It's easy to fall into a rut when it comes to vegetables and default to your favorite bagged varieties, but there's more to life than frozen peas and corn. Experimenting with new vegetable recipes -- and using familiar ones in new ways - is a great way to liven up the dinner table. Add a touch of butter and heavy cream to steamed parsnips, purée, and you've got a silky, unexpected side dish. Roast cauliflower florets, then drizzle with browned butter. Bake a halved spaghetti squash and toss the pasta-like strands with olive oil (they're a good stand-in for real noodles in a pinch, too!). Whether you grill, stir-fry, or use your vegetables in a salad, you'll be happy to welcome new ideas to the table. Check out your local farmers market for more ideas - seeing what's in season is great inspiration.
This broth, full of vegetable flavor, works well to make soups and stews or as a poaching liquid for fish and chicken.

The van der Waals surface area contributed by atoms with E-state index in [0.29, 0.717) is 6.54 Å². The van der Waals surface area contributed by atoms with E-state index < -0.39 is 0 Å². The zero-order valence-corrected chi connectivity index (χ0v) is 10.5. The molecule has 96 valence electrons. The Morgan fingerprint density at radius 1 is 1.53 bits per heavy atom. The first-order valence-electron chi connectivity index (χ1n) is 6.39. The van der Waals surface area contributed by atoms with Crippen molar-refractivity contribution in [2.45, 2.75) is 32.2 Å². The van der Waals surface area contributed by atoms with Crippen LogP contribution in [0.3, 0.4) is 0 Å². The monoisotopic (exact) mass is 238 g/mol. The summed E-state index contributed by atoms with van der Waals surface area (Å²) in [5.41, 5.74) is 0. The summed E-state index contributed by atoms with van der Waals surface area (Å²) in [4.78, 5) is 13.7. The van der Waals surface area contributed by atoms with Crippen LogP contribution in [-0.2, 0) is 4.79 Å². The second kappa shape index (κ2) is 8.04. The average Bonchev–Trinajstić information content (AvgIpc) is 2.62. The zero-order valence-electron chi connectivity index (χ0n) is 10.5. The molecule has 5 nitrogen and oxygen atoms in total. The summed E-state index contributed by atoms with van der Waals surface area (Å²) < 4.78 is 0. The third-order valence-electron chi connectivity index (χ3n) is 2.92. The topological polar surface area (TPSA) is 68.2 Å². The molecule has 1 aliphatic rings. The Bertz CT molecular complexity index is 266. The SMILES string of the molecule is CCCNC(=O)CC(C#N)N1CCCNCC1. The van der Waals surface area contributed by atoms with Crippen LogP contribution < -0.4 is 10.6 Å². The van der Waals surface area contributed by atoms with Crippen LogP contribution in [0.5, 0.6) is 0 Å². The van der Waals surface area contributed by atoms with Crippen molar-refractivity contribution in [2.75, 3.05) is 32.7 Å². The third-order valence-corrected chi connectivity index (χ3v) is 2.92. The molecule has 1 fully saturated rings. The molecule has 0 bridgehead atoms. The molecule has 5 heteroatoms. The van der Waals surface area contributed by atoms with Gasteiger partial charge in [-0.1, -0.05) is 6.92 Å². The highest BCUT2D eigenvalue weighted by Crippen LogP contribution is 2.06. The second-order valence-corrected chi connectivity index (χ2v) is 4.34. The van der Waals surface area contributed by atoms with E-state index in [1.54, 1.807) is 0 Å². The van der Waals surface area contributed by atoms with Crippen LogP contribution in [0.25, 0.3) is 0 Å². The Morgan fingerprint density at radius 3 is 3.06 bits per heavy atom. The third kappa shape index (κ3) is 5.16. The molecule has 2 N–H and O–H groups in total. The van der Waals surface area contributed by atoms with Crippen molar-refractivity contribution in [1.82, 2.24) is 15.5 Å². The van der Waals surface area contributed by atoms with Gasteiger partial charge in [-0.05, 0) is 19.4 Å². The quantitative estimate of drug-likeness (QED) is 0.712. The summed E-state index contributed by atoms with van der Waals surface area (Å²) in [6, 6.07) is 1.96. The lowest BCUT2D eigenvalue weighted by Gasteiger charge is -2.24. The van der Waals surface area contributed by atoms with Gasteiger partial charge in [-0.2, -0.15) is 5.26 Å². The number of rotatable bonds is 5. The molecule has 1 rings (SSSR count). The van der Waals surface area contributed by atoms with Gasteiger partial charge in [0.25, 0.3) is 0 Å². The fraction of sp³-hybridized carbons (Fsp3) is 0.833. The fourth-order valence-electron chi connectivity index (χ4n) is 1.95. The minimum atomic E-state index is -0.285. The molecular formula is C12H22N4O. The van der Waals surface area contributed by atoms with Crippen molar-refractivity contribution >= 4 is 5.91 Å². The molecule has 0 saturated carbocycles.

Spaghetti squash is a low-calorie substitute for pasta that tastes as good, if not better, topped with marinara sauce.
A trio of beans are combined with fragrant basil leaves, tomatoes, and mozzarella cheese in this delicious salad recipe that can be ready in less than 30 minutes.
Corn adds a new dimension to risotto served with sauteed shrimp and roasted carrots for a satisfying meal that takes the guesswork out of dinner.
Slices of fresh tomato jazz up plain grilled cheese sandwiches. This kid-favorite recipe uses just five ingredients and can be ready in less than 30 minutes.
Looking for please-all, post-game party fare? These Creamy Potato Wedges are a favorite appetizer thats slow-cooked as a scoopable side dish.
Don't confuse sugar snap peas with snow peas, their flat, less mature cousins. The plumper peas cook quickly in this veggie side dish that is just as tasty when served as an appetizer.
This recipe blurs the line between baked beans and chili. It's great for feeding a crowd.
Prepare this baked bean side dish either for a family or a crowd. For 50 servings, we recommend preparing two smaller batches; there's less danger of burning the beans at the bottom of the pot.